Chris Cooley, right, does a sports talk radio show called "The Drive" along with Steve Czaban, left, at a ESPN 980 remote studio located in Redskins Park at Ashburn Va., on Dec. 18, 2013. (John McDonnell/The Washington Post file photo)

Amid continuing criticism of the team name, the Washington Redskins have launched a new campaign to defend the moniker, headed by popular former players who traveled to Indian country this week.

Ads for a new site,, have recently appeared on the Web sites of Sports Illustrated, the Washington Times and The Washington Post. lists a five-man steering committee of former players — Gary Clark, Chris Cooley, Mark Moseley, Ray Schoen­ke and Roy Jefferson.

Clark, Cooley and Moseley traveled to the Chippewa Cree Tribe’s Rocky Boy’s Reservation in Montana on Monday and Tuesday and met with tribal leaders, visited a football practice and saw a rodeo session that was sponsored by the team’s Original Americans Foundation.

Cooley — a former tight end and fan favorite who now hosts a radio show for ESPN 980, a station controlled by Redskins owner Daniel Snyder — said he and other players voiced frustration with the debate over the team’s name during Moseley’s golf tournament last month. At the time, Cooley had just returned from a trip with team officials to the Crow Indian Reservation in Montana.

“It was about people wanting to [get involved] because they believe in the team they played for and are proud of the name,” Cooley said by phone from Montana. “As alumni, we want to be able to say we went [to reservations], we talked to people, and we understand now how to talk about it.”

The Post Sports Live crew debates whether the U.S. Patent and Trademark Office's decision to cancel the Redskins trademark is more than just a moral victory for Native Americans. (Post Sports Live/The Washington Post)

Cooley said he brought the idea to the team’s president, Bruce Allen, and they put together this week’s trip, which came a few days after construction began on a Rocky Boy playground, also funded by the team’s foundation. The project is expected to be completed Thursday.

“When you see these kids running up to this playground with big grins on their faces, you know it’s worth it,” said Dustin White, a member of the Turtle Mountain Band of the Chippewa Indians. He called the playground not only a “huge morale boost, but a point of community pride.”

White added that the Redskins’ foundation has provided 150 ­iPads for schools on the reservation. It also sponsors a 33-member rodeo team that travels the country to compete.

“I volunteered when all this was taking place to try to put a stop to this foolishness that’s going on around the name,” Moseley said. “There are so few people that have ever been on a reservation to see how [Native Americans] live. We should be ashamed of ourselves that we don’t try to do more to help them. I’m here for myself, and I’m here for my alumni.”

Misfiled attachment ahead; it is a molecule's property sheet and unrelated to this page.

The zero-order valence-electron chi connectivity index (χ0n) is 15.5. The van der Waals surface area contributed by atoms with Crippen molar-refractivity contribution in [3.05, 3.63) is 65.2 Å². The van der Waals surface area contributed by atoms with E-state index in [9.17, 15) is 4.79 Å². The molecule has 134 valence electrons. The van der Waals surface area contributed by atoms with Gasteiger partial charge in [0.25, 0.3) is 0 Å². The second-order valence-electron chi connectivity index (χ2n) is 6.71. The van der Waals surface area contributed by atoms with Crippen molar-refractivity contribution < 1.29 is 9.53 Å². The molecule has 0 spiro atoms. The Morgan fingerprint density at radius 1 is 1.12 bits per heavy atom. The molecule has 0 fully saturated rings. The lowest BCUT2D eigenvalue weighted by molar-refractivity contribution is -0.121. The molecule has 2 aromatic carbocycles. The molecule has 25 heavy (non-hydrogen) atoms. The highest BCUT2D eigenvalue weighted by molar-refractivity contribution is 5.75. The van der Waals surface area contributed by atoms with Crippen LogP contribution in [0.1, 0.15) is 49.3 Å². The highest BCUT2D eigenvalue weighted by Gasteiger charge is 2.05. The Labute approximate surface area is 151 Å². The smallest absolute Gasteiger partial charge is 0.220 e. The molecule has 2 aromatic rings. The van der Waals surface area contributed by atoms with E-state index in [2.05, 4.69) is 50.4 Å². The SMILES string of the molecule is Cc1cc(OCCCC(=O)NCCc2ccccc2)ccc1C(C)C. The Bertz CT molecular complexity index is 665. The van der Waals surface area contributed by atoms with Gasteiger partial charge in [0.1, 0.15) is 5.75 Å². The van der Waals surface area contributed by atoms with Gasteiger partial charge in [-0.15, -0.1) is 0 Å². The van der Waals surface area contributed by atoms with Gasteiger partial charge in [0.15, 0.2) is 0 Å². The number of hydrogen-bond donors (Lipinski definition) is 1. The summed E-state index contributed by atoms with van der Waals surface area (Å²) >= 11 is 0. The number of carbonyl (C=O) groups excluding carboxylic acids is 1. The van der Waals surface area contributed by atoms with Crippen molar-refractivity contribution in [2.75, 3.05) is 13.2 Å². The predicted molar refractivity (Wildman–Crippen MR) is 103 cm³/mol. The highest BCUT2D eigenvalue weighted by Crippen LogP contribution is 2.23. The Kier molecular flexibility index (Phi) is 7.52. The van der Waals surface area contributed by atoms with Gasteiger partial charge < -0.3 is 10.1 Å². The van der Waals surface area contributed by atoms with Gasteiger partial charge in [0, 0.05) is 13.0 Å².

In response to the new effort, the Oneida Indian Nation and National Congress of American Indians — which have been at the forefront of the protests against the team’s name — put out a news release about what they called the “Top 10 Facts Omitted From D.C. Team’s New PR Website.”

White said he is aware of the controversy around the name, but that it is not an issue for him or many Native Americans.

Cooley said the team is funding the ad campaign; the former players traveled on a chartered plane to Montana.

“The alumni and the Redskins have a long history of supporting each other, and this education effort is no different,” a Redskins spokesman said in a statement. “So where it is appropriate for the alumni to pay for expenses, then they will, and when it is appropriate for the Redskins, then the organization will. ”

Cooley said he has conducted video interviews with more than 50 Native Americans he has met during his trips who said they were not bothered by the name. Cooley said he has talked to more than 1,000 Native Americans on his trips without meeting a single critic of the name.

Moseley and Clark also said they had not encountered a single dissenter.

“I wanted to find out myself if Native Americans thought the name was racist,” Clark said. “This name that I took so much pride in, that I played for, all the sudden they were calling me, a black man, racist for saying this name. . . .

“What the Redskins name means now is awareness for the plight some Native Americans are going through,” he said. “All the people saying the name is racist; I see them doing nothing to support the Native Americans whatsoever.”